28 years on it’s still hard.

I’m currently feeling swamped with grief. My eldest died just before his second birthday and should have been 30 this coming April. I still feel his death as a physical pain and am currently feeling overwhelmed by it all. My youngest has just gone back home after Xmas and New Year with me and stripping his bed and clearing the room always takes me straight back to having to clear Alexander’s room after his death. I’ve had counselling, been on and off anti-depressants, but I’m still not getting through it. If I try and talk to anyone about how I feel, they look at me like I have 2 heads and can’t understand why I’m still like this nearly 28 years on. Anyone else in this situation?

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Hello @Solva,

I’m part of the Online Community team and I can see that you are new to the community - I’d like to thank you for bravely starting this thread and sharing how you are feeling. I’m so sorry to hear about your son. Most community members have sadly experienced the death of a loved one and so will understand some of what you are going through.

I’m sure someone will be along to offer their support, but I wanted to share a few Sue Ryder resources with you that might be helpful.

You might also want to look at The Compassionate Friends - which supports families who have lost a child of any age. You can call them on 0345 123 2304.

I really hope you find the community helpful and a good source of support and I also hope you feel you can access more support should you need it.

Thank you again for sharing – please keep reaching out and know that you are not alone.

Take care,


Dear Solva,
I lost my infant son 7 years ago to sepsis while he was in intensive care. He spent his short life in intensive care and died because of medical negligence.
I’ve been to the farthest places and I’ve been lower than I thought it ever possible to go. At times it has felt impossible to go on, but on I will go. My wife and I will never stop fighting for some form of justice for Max.

Every day is hard and because of the legal case and not having a proper answer as to why he should have died, it has been almost impossible to grieve.
Everyone’s experience is different but losing a child is especially hard because we lose part of ourselves that never comes back. We are left with a perfect hole in our hearts the shape of our lost child.

Thank you for sharing how you’re feeling. It’s important to talk about things. People who have not lost a child feel sympathy but don’t quite understand that losing your child leaves you a shell of your former self. It leaves you thinking that you would trade places with your child in an instant so that they can live.

It’s very, very hard.


Thank you for your support and I am so desperately sorry about your situation. I think you’re absolutely right that only when you have lost a child yourself can you understand the immeasurable grief it brings. There also seems to be a lot of support and sympathy (rightly so) for neonatal and cot death, but very little for older children. I’m sure some of this is due to terror that they might lose their own child(ren).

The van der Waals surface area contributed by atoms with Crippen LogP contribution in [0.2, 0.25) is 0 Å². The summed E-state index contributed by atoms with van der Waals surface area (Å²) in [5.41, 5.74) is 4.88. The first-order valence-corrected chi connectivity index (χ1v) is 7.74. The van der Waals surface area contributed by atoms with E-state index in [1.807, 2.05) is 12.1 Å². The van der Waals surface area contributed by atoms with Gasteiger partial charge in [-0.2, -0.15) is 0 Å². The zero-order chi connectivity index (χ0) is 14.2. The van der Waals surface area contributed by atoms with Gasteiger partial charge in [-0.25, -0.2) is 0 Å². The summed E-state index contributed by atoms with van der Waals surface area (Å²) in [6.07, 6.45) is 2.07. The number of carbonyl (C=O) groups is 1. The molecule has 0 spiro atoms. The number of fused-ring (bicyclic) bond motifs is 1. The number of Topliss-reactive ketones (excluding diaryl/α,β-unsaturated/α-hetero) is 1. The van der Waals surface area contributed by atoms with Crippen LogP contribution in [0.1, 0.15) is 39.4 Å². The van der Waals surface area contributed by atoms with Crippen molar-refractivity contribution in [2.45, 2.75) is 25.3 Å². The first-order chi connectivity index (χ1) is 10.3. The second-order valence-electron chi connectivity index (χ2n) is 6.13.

Again, thank you so much for responding, and I know exactly how hard it is to get answers from those in authority. I got our local MP involved, but would you believe, the Home Office then also became involved and said we couldn’t have our child’s retained organ samples back! It was a major fight I can tell you and if it hadn’t been for the amazing support from the hospital, we still would be without them. I really hope you get the answers, support and help you need. Thinking of you.

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Dear Solva … I know how your feeling i lost my first born a boy who was 3 and half months old when he died he had bronchial phenomia and he passed away on the stroke of christmas day that was 52 years ago and it still feels like it was yesterday . To lose a child so young when they have had no life at all and it takes all the soul of you . All we need to do is keep putting a smile on and put one foot in front of the other xxx Sue xx

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Sue, thank you so much for your message. I am SO sorry about your little one. It really helps to know that what I am still feeling is about par for the course when it comes to losing your child. It’s not a topic that’s discussed and you feel so isolated in your grief. I remember when Alexander first died, that people would cross the street rather than talk to me!
Thank you again for reaching out.

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When Glynn my son died i was 20 year old and my parents thought they knew how i was feeling but it wasnt till i no longer wanted to be here i wanted to be with him and yes people would avoid me as they did not know what to say to me i felt so lost and alone so i thought what is the point my parents just wanted me to go back to work and get my life back on track and i am under the mental health team and counselling
Your welcome any time